This rhetorical tactic sits uneasily with the more sweeping tone of the rest of the book. The title Bleak Houses is meant as a play on the title of Charles Dickens’s masterpiece. There is little point in rehearsing here the intended irony proposed by juxtaposing Jarndyce v. Jarndyce with Pugin’s Contrasts as two roughly coeval historical horizons of economic and aesthetic judgment, except to say that Brittain-Catlin hopes to achieve, à la Dickens, a set of reforms in the court of public opinion. The aim is to recover the biographies of the architectural “losers” because they might offer “a wide range of experiences for those who want to get to know buildings better” and “ways of looking at buildings that can relate much more closely to our own experiences, and give a more accurate picture of the relationship between architecture and the rest of our culture than the old ways” (21). Who doesn’t have a nasty thought for the excesses of modernist historiography? Yet there’s the rub, front and center: Brittain-Catlin cannot escape the language of judgment—“better,” “more accurate,” just plain right—that he pretends to abhor for its destructive insensitivity.
Brittain-Catlin’s clever but shallow refusal to engage directly with the merits and demerits of modernist historiography and subsequent critiques of that historiography will perhaps allow his book to seem reasonable, even sympathetic, to the unwary reader—particularly to the beginning student in architecture school, to whom, I expect, this book will all too often be recommended. But there is no escaping that even if it is true that Tudor architecture has been at times unjustly mocked by various modernist critics as a straw man, it is certainly untrue that, as one chapter subheading asserts, “all critics hate Tudor architecture” (54).3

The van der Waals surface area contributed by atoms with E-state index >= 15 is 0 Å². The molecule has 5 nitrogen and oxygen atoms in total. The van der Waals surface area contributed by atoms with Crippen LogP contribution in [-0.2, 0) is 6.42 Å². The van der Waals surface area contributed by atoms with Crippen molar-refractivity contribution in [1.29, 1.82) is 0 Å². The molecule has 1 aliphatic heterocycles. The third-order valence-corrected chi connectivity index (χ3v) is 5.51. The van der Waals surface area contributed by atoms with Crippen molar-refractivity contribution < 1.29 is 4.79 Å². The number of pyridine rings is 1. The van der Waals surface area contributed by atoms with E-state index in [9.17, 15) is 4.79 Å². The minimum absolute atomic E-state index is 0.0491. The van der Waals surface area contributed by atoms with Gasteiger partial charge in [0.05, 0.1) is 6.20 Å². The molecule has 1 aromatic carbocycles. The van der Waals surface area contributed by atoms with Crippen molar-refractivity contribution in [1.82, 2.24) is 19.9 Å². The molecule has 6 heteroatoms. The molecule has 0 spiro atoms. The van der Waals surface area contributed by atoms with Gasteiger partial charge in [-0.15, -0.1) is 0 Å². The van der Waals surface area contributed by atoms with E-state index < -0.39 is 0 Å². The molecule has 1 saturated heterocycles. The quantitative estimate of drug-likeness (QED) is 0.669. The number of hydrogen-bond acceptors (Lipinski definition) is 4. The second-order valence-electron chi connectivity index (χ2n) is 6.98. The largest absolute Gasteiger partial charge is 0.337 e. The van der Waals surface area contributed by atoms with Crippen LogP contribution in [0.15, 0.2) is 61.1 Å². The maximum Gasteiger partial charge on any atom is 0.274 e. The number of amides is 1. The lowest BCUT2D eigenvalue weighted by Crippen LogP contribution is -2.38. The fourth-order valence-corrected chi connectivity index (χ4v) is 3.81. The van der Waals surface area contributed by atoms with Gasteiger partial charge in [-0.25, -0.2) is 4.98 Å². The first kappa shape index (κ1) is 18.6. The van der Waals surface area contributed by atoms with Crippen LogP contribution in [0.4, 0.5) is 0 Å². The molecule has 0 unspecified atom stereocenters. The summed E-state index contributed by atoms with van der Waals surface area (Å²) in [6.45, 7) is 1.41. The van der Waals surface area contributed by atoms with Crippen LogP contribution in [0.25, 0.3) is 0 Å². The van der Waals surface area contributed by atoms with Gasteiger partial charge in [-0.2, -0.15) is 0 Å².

Bleak Houses is not only a disappointed and wistful text, but it is also an angry book. It is full of sexist language and painful analogies—“half-Gothic,” “half-Tudor” buildings are “transgendered,” apparently (57)—and it is probably best not to mention class lest I be accused of being nasty. Brittain-Catlin reserves particular scorn, however, for “architectural critics” and “conventional architectural historians.”
Teasing out whom it is that he is talking about is often difficult. He rarely names or quotes his villains, even if he does take down some easy targets by proper names. But in this book there are always “people,” apparently legion, who are “rude,” ruthlessly singling out individual architects for criticism of the judgmental and negative kind, and thus destroying their lives and dooming their works. Worse, for Brittain-Catlin, are those architectural writers who wish to politicize architecture for their own personal gain. Certainly such “people” merit our scorn, but it is hard for me to understand the relevance of the point, given that I ascribe to a commonsense and widely shared view of history that sees politics as produced through events and “people” rather than something that is only projected—selfishly and arbitrarily—backward onto events, let alone individuals, by critics or historians.